We read with interest the recent article concerning the refractive outcomes after cataract surgery in patients who had a filtering bleb.
We highlight that there is significant uncertainty in regard to refractive outcomes; despite intense research, we still are unable to point out those factors that are responsible for suboptimal refractive results in the modern era of cataract surgery. In fact, partial coherence interferometry is now available to determine precise axial length (AL) measurements. The corneal power is precisely calculated, and we use small-incision phacoemulsification cataract surgery and implant high-quality intraocular lenses (IOL), and yet we can observe postoperative refractive “surprises.”
We certainly agree with Zhang and associates about the limited accuracy of the contact ultrasonography for AL measurements that was used in their study, and we would certainly encourage all surgeons to use optical biometry, given its well-recognized advantages.
We also fear that the study might have several other biases. The IOL formula used might be incorrect in some of the cases (surely the SRK II is obsolete nowadays), and the authors might be willing to perform a back-calculation of the refractive error with an appropriate IOL power-prediction formula to correct for this methodologic error. It has also been suggested that a corneal astigmatism superior to 1 diopter or high corneal powers might lead to inaccurate prediction of the postoperative error. We wonder whether the authors might have found a different distribution of these variables among the eyes they investigated.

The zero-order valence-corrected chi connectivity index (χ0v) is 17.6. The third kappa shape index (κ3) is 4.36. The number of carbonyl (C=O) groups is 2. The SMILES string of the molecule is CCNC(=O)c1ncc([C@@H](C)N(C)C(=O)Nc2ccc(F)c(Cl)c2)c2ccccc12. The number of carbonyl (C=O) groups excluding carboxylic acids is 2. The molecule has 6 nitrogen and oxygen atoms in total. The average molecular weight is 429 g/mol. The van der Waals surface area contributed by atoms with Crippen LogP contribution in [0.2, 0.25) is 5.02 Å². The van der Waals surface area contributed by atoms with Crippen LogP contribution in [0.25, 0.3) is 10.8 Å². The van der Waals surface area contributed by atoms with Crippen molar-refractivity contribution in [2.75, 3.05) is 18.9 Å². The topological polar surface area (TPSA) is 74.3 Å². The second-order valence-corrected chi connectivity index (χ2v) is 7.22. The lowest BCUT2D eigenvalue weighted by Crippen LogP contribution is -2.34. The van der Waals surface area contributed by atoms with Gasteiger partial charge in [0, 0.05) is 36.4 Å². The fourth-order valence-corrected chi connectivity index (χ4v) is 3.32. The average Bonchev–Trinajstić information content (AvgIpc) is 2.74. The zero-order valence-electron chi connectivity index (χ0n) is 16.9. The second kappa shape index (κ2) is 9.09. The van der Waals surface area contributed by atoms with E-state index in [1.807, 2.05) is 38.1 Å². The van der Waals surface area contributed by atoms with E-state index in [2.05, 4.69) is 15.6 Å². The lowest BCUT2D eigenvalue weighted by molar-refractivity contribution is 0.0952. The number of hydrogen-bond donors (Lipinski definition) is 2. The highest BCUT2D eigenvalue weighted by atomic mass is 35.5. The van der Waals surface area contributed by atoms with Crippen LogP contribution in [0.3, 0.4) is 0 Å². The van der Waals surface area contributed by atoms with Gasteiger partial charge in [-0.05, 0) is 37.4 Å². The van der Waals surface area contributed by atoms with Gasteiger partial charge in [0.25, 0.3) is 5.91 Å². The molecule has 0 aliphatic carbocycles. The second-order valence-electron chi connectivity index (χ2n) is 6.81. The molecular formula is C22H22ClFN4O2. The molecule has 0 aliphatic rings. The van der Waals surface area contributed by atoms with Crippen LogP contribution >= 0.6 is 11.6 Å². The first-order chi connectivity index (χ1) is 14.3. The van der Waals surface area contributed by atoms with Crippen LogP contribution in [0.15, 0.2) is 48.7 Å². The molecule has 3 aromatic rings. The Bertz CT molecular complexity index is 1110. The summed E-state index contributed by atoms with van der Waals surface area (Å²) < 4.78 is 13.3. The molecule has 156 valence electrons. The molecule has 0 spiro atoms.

It is also our experience that in eyes that have undergone previous intraocular surgery, particularly in shorter eyes, the zonules might appear to be abnormal during surgery, and we argue that abnormal zonules might lead to abnormal and unexpected capsule contraction phenomena, hence acting on the effective lens position and the final postoperative refraction.
Finally, we are skeptical that a marginal rise in intraocular pressure (on average 2 mm Hg in this study) could have led to a change in AL, as hypothesized by the authors. However, a future study with optical AL measurement at 3 timepoints (prior to trabeculectomy, prior to cataract surgery, and a few months after cataract surgery) might provide definitive evidence.